Friday, May 19, 2006

Ken Calvert: Smoke, but No Fire

Looks like the LATimes story (registration required) that suggested that Representative Ken Calvert improperly used the appropriations process to enhance the value of land he owned, may have been incorrect. Calvert's hometown paper - the Press Enterprise (registration required) - says the LATimes made a mistake:

False alarm
Thursday, May 18, 2006

The public should remain vigilant in fighting political corruption. But trumping up flimsy charges against Rep. Ken Calvert, R-Corona, poorly serves the search for real Congressional malfeasence.

Calvert, who ran a real estate business before entering Congress, sold 4.3 acres of land in January along Cajalco Road near Interstate 215 for $965,000. Considering Calvert bought the land one year earlier for nearly half that price, he enjoyed a fine profit. Something about that looked crooked to Lake Mathews community activist Art Cassel.

Cassel complained at a March Joint Powers Commission meeting in April that Calvert's sale presented a conflict of interest because the congressman secured $8 million in federal funding in July 2005 for an interchange at Cajalco Road and the 215.

Only, Calvert didn't do that.

Calvert helped procure funding for an interchange at Cajalco Road and Interstate 15 -- 16 miles away from his property. And the LA-based watchdog group Center for Governmental Studies noted this week that Calvert's profit matched the rise in market value of the area. That sounds reasonable enough.

The nature of Calvert's private-sector business will often present the potential of a conflict of interest, so the congressman should be careful to avoid it.

Sadly, voters see enough real shady business going on in Congress. Sounding false alarms of corruption only breeds more cynicism about government.

The Press Enterprise clarification does not cover the broad charge made in the LATimes piece. The Times says rather vaguely:

A map of Calvert's recent real estate holdings and those of his partner shows many of them near the transportation projects he has supported with federal appropriations. And improvements to the transportation infrastructure have contributed to the area's explosive growth, according to development experts.

However, the Times has been known to be wrong.

Back to the top.


1whoknows said...

Before you can draw the conclusions you have, you should have noticed two major differences between the LA Times story and the PE story. The Times had three reporters verifying facts for three weeks prior to publication. The PE had one reporter who made two phone calls the morning the charges were levied. The only reason the PE ran the story was because they knew the LA Times was working on it and they still got scooped. The PE had to publish a correction to the story after publishing it. The editorial also took considerable liberties in paraphrasing what was said in one of the two phone calls that were made.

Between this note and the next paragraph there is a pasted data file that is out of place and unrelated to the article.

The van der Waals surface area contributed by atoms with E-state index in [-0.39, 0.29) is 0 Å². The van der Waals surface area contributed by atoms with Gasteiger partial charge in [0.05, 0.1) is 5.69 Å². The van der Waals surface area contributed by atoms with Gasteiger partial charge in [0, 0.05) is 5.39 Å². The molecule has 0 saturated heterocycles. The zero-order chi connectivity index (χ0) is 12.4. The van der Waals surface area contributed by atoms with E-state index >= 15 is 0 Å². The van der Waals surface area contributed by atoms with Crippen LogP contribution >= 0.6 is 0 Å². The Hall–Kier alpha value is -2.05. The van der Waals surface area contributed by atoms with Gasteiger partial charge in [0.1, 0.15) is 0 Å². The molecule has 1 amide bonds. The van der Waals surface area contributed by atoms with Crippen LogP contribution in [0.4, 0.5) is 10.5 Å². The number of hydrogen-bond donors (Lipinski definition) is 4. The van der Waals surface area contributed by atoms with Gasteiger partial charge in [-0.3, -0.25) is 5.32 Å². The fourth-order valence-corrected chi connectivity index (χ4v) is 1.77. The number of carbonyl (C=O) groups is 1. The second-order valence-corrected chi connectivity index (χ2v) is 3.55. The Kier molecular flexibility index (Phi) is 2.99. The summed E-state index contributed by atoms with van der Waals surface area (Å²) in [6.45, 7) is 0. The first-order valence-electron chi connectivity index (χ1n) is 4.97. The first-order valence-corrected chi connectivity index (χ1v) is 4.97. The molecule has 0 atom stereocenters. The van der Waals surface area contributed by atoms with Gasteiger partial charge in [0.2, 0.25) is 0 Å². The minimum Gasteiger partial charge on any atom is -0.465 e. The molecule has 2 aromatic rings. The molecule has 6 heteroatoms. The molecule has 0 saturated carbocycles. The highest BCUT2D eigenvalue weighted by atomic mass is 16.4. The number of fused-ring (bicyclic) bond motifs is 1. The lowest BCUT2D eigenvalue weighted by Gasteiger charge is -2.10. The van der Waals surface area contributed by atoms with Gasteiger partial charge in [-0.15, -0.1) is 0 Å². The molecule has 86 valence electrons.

Making excuses for questionable acts by any member of Government doesn't wash. I can only hope you are consistent enough to run to Jefferson's aid and condemn the FBI for raiding Congress. I'm sorry, but I have no problem with that either. As for Calvert, he has already reached a pinnicle of hypocracy when he condemned Clinton for doing what he got caught doing on a Corona street. His lame excuse was that he wasn't under oath when he lied about it. Hmmm! It's OK to lie to your constituents.

The Editor at IP said...

Thanks for your comment. I would definitely agree on equal treatment of Members of Congress on ethics. If you check out what I've written on Jefferson, you will see that I defended him until I saw reports on the full extent of the charges and the evidence which reportedly backs it up. I have no problem with the FBI search; as far as I can tell, it raises no separation of powers issues.

On Calvert, I'm not particularly a fan. But you seem to be alluding to other reports in the Press Enterprise that I have not seen. Feel free to post links; I'd be interested to see the latest.

1whoknows said...

This the original report from the Press Enterprise.

There is a big difference between Bob Sterns qualified statement in the article and the clean bill of health paraphrase in the editorial. The depressed area the property is in, and it's appearance with Port-A-Potty storage on the property behind it also play a role in the property value. There are more facets to this property and Calverts other holdings that have not seen daylight yet.

Wouldn't it be nice to have ethical government?

The Editor at IP said...

Thanks for sending along the link. As I noted in my original story, even the PE editorial does not respond to all the charges in the LATimes piece.

I can't respond to things that 'have not seen daylight yet,' but I will be following this, and post additional news when I find it.

Thanks again,